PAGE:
Watford Hert

I’ve spoken and written many times in the past about the folly of prediction. It’s something that we are seemingly hard-wired to look for as a species (if someone can tell us the future, we mitigate away a whole series of risks); the people who predict the most extreme versions of the future are the most newsworthy and so both get the most coverage and yet are also generally the most wrong. These modern day seers, however, have little or no accountability for their work (see, in particular, the credit rating agencies on that), so continue to produce their gobbledegook. For more on this check out either the half hour Freakonomics podcast, or Dan Gardner’s book-length “Future Babble“.

The thing is, though, making predictions about the future is really tempting. In the future we shall all wear silver clothes. See! There I go again.

In a conversation with Tony Cocks on Twitter this week I realised what is needed is a consistent relative probability scale so that predictions are put into a context that people who don’t get statistics (ie most of us) can understand. The Watford Probability Index is therefore born.

First of all, nothing is completely certain and nothing is completely uncertain. However, some things are incredibly likely, and others remarkably unlikely. Those two ends will be marked by “the world will still be spinning tomorrow morning” (incredibly likely) and “the world will stop spinning tomorrow morning” (remarkably unlikely).

Now we need some markers for things that are really quite unlikely, but might or might not happen. For that we must refer to that well known tax on people who don’t understand statistics, the lotto. Our benchmark for really quite unlikely is me winning the lotto in my lifetime. The fact that I don’t actually play the lotto doesn’t make much difference to the overall probability of that outcome, and if you don’t agree then can I suggest that you give me your hard-earned pound each week?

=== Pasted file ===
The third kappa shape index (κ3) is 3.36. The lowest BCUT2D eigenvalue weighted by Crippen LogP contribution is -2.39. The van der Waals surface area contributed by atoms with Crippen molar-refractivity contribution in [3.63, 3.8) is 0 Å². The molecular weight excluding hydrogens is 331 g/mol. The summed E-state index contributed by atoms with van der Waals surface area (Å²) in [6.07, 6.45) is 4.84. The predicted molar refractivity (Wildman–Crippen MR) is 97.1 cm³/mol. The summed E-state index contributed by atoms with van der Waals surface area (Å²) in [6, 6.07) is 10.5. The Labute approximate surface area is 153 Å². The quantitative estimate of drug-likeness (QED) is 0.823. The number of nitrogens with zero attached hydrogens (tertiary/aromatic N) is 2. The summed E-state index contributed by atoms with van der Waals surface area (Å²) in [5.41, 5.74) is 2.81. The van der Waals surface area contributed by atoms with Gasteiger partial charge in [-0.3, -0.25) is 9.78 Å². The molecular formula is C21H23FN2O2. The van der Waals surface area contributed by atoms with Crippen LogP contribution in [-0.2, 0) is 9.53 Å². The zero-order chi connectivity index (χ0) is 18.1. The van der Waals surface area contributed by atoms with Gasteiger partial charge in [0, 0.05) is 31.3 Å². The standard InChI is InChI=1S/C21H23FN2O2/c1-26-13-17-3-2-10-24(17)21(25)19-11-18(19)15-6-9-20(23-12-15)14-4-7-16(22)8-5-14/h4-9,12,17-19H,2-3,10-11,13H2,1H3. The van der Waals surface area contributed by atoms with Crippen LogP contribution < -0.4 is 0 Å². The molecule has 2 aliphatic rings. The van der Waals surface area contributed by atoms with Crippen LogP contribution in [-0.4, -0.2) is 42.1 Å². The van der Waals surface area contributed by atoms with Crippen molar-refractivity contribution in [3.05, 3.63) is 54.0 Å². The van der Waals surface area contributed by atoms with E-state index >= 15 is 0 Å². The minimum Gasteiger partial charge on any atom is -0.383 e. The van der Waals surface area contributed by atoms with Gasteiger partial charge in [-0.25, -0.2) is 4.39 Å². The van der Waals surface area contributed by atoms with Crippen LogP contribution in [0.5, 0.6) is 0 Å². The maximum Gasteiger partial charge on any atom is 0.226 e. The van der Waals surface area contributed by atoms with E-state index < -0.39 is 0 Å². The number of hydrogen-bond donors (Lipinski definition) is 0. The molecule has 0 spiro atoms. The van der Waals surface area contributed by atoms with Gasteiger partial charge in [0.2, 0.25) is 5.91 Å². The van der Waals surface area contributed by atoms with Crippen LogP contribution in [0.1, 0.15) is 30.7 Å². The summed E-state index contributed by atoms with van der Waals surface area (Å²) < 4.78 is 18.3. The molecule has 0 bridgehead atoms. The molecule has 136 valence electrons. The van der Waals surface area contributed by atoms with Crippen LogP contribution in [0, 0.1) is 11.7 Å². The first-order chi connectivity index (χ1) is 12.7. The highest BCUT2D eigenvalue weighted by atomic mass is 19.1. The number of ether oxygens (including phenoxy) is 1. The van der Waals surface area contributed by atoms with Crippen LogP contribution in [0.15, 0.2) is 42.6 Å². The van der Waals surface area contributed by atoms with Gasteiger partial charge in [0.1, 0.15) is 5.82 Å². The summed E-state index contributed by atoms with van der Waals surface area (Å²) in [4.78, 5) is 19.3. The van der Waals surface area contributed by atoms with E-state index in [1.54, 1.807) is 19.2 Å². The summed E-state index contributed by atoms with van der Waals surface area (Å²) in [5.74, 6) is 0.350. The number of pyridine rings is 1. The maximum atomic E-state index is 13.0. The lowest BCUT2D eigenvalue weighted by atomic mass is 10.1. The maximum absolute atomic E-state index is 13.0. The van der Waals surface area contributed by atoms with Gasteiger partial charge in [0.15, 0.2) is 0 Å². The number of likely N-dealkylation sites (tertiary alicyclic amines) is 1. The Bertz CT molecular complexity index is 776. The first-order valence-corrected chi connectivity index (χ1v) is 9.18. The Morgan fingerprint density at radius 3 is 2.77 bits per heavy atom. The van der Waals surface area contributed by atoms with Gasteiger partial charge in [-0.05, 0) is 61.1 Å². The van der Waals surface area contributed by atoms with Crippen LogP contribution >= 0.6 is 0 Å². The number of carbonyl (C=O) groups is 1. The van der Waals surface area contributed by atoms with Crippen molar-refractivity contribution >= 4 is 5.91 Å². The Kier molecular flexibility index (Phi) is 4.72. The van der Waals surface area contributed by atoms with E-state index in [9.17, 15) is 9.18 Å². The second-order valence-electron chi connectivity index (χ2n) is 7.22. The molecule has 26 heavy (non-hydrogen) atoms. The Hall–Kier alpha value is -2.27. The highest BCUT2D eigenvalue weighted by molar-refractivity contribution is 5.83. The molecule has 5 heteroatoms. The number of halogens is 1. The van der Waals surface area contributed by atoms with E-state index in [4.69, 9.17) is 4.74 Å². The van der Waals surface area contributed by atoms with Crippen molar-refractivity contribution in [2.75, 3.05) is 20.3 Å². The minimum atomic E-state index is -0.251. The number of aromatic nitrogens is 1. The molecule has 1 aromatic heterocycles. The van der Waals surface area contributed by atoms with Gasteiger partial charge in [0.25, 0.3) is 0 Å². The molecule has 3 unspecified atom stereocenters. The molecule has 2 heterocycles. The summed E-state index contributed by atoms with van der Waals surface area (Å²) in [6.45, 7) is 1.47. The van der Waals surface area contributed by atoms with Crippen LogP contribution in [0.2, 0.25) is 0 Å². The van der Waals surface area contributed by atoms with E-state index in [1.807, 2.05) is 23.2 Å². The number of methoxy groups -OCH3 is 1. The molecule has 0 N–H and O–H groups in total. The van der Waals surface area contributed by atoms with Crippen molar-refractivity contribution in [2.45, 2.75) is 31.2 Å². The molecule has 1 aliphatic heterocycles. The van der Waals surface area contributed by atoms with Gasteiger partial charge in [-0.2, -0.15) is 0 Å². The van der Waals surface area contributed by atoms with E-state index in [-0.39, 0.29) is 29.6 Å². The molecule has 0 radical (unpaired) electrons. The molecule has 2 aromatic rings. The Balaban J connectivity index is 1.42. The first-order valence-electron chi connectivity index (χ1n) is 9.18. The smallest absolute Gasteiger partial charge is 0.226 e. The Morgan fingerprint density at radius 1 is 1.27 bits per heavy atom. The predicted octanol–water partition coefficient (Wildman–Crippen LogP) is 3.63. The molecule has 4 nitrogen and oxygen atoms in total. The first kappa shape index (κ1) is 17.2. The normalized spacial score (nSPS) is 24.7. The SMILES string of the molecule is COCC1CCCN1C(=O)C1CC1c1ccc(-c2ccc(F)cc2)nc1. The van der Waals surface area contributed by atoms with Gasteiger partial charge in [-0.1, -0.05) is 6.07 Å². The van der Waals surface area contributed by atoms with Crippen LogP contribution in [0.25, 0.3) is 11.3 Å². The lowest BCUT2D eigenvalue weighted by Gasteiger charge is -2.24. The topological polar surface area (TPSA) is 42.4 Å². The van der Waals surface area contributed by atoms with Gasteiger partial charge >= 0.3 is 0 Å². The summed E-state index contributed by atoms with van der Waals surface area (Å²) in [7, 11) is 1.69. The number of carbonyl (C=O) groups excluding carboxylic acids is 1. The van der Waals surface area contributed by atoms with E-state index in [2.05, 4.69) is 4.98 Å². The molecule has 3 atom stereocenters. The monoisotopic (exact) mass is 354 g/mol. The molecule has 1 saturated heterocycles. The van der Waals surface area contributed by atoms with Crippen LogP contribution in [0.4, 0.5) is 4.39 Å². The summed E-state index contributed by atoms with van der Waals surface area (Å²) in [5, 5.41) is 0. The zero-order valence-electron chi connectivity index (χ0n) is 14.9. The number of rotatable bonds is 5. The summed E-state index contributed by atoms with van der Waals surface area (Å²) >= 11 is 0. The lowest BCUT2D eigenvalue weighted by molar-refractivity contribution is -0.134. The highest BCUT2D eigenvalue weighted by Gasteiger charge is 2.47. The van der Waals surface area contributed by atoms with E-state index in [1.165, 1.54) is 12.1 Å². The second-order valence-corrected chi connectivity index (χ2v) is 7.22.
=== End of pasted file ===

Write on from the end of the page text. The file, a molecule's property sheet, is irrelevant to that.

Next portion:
Now we come to a marker of something that is pretty darn unlikely, but could possibly happen. For that we draw on this scale’s title: Watford to won the Premier League in the next ten years. Much as I would love for this to become a reality, in reality it probably won’t.

Finally we need a 50/50 option, so we resort to the chances of me flicking a coin and it landing on “heads”. This scale is a bit logarithmic.

So, let’s apply to some topical subjects…

The chances of global warming being man made? Much, much more likely than that of me flicking a heads.

The chances of the global warming deniers being right? Only slightly better than of Watford winning there league.

The chances of The Singularity happening in my lifetime? Somewhere between Watford and a Lottery win. The chances of the American government never opening up again? Between a lottery win and the world stopping spinning.

And as for hover boards, the riches so cruelly predicted in Back to the Future? Within my lifetime? Hmm. Between a coin toss and a Watford win.

This might need some refining… but as a serious point, using reference points that people get, rather than abstract percentages or decimals, would go a long way to help more people understand probability and risk.

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